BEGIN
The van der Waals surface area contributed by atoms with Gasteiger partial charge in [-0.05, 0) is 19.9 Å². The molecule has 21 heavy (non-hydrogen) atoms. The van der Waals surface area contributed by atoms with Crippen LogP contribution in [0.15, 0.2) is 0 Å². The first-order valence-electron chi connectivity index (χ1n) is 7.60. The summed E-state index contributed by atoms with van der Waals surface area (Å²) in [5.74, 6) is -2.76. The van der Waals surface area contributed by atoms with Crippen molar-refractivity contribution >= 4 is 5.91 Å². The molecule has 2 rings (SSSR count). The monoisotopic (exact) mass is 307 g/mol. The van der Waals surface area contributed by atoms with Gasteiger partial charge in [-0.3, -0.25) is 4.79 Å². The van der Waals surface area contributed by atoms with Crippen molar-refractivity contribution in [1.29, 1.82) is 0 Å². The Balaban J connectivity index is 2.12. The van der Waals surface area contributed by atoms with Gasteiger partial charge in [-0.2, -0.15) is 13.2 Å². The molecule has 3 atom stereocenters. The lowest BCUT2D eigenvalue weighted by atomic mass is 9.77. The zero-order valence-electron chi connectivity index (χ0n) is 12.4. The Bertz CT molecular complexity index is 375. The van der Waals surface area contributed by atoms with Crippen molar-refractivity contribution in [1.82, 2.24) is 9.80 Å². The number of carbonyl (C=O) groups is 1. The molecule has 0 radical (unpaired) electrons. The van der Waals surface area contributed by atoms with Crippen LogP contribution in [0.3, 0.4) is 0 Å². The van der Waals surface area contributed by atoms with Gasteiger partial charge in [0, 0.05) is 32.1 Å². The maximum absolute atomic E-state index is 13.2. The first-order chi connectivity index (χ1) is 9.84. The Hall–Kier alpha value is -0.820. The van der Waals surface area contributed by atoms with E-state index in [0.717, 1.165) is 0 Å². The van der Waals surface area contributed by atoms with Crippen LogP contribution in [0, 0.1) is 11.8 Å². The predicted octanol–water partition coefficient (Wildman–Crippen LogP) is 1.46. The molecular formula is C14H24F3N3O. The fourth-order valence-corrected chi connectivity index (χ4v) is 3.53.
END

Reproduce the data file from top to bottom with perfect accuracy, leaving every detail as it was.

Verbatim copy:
The van der Waals surface area contributed by atoms with Gasteiger partial charge in [-0.05, 0) is 19.9 Å². The molecule has 21 heavy (non-hydrogen) atoms. The van der Waals surface area contributed by atoms with Crippen LogP contribution in [0.15, 0.2) is 0 Å². The first-order valence-electron chi connectivity index (χ1n) is 7.60. The summed E-state index contributed by atoms with van der Waals surface area (Å²) in [5.74, 6) is -2.76. The van der Waals surface area contributed by atoms with Crippen molar-refractivity contribution >= 4 is 5.91 Å². The molecule has 2 rings (SSSR count). The monoisotopic (exact) mass is 307 g/mol. The van der Waals surface area contributed by atoms with Gasteiger partial charge in [-0.3, -0.25) is 4.79 Å². The van der Waals surface area contributed by atoms with Crippen molar-refractivity contribution in [1.29, 1.82) is 0 Å². The Balaban J connectivity index is 2.12. The van der Waals surface area contributed by atoms with Gasteiger partial charge in [-0.2, -0.15) is 13.2 Å². The molecule has 3 atom stereocenters. The lowest BCUT2D eigenvalue weighted by atomic mass is 9.77. The zero-order valence-electron chi connectivity index (χ0n) is 12.4. The Bertz CT molecular complexity index is 375. The van der Waals surface area contributed by atoms with Crippen molar-refractivity contribution in [1.82, 2.24) is 9.80 Å². The number of carbonyl (C=O) groups is 1. The molecule has 0 radical (unpaired) electrons. The van der Waals surface area contributed by atoms with Crippen LogP contribution in [0.3, 0.4) is 0 Å². The van der Waals surface area contributed by atoms with Gasteiger partial charge in [0, 0.05) is 32.1 Å². The maximum absolute atomic E-state index is 13.2. The first-order chi connectivity index (χ1) is 9.84. The Hall–Kier alpha value is -0.820. The van der Waals surface area contributed by atoms with E-state index in [0.717, 1.165) is 0 Å². The van der Waals surface area contributed by atoms with Crippen LogP contribution in [0, 0.1) is 11.8 Å². The predicted octanol–water partition coefficient (Wildman–Crippen LogP) is 1.46. The molecular formula is C14H24F3N3O. The fourth-order valence-corrected chi connectivity index (χ4v) is 3.53.